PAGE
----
Mercedes Response to their reprimand and ban from the 3 day Young Drivers test.
“The Decision of the International Tribunal confirmed that the team acted in good faith regarding the Pirelli Tests, never intended to obtain any unfair sporting advantage and had no reason to believe that approval for the Pirelli Tests had not been given”, Mercedes stated.
“Mercedes accepts the proportionate penalties of a reprimand and suspension from the forthcoming Young Driver Test that have been decided upon by the Tribunal. Mercedes would like to once again restate its firm belief in proper due process and commend the FIA for the principle of an independent disciplinary body. The team would furthermore like to thank the International Tribunal and its President for the fair hearing it received yesterday.”
“In the best interests of the sport, the team does not intend to avail itself of any right to appeal the Decision. Mercedes looks forward to working with the FIA and its fellow competitors to establish a more rigorous procedure for testing in the future, particularly to support the appointed tyre supplier.”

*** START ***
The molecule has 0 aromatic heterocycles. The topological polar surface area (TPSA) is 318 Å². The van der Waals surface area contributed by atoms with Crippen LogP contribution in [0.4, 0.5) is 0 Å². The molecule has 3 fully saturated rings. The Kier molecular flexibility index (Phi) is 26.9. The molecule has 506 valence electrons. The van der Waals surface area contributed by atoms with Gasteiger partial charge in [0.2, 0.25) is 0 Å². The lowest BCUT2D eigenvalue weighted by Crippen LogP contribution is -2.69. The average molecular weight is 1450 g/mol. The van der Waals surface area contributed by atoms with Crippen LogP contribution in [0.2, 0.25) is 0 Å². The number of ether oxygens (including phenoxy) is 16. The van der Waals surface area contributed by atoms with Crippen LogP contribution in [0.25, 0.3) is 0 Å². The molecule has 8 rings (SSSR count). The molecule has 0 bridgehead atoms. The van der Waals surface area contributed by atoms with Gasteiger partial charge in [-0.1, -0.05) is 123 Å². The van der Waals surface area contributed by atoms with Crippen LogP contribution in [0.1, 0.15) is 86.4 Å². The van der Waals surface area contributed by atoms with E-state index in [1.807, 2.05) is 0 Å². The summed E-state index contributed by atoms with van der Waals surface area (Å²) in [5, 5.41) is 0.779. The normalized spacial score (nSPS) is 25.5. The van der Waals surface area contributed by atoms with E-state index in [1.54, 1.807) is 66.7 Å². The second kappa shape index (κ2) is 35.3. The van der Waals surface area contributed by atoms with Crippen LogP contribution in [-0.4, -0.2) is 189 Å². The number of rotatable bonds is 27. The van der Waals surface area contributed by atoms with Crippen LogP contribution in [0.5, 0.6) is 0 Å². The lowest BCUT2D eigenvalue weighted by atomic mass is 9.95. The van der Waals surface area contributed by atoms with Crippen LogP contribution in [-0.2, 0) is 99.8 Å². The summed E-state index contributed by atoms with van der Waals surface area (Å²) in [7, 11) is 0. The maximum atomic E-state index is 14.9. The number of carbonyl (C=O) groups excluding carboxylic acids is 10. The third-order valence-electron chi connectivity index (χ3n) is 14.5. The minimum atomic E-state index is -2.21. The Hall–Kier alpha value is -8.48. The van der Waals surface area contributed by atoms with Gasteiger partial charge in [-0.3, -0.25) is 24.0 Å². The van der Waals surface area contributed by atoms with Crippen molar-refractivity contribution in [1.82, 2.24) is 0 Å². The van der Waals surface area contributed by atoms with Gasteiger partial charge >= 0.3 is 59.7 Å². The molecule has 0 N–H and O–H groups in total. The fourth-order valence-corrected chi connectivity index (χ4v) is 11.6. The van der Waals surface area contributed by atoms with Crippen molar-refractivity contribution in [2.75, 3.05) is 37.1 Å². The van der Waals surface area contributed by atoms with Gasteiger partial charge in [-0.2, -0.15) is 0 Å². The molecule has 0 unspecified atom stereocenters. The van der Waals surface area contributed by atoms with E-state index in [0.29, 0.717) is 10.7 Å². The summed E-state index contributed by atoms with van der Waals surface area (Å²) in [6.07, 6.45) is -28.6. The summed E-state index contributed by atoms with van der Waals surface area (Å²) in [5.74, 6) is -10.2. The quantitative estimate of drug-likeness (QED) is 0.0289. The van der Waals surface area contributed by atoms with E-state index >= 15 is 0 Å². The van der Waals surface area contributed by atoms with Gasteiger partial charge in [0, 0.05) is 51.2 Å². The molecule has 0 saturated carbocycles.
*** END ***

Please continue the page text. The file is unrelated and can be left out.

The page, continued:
“We now wish to bring this matter to a close and focus on the forthcoming British and German Grands Prix, both of which are important home races for the team.
“Neither Pirelli nor Mercedes acted in bad faith at any material time”, the FIA stated. “Both Pirelli and Mercedes disclosed to FIA at least the essence of what they intended to do in relation to the test and attempted to obtain permission for it; and Mercedes had no reason to believe that approval had not been given.”
“Mercedes did obtain some material advantage (even if only by way of confirmation of what had not gone wrong) as a result of the testing, which, at least potentially, gave it an unfair sporting advantage, to the knowledge and with the intention of Pirelli.
The FIA also pointed out that Mercedes and Pirelli indeed breached articles 1 and 151 of the International Sporting Code, by testing with a 2013 car where as Ferrari tested with an 2011 model F1 car.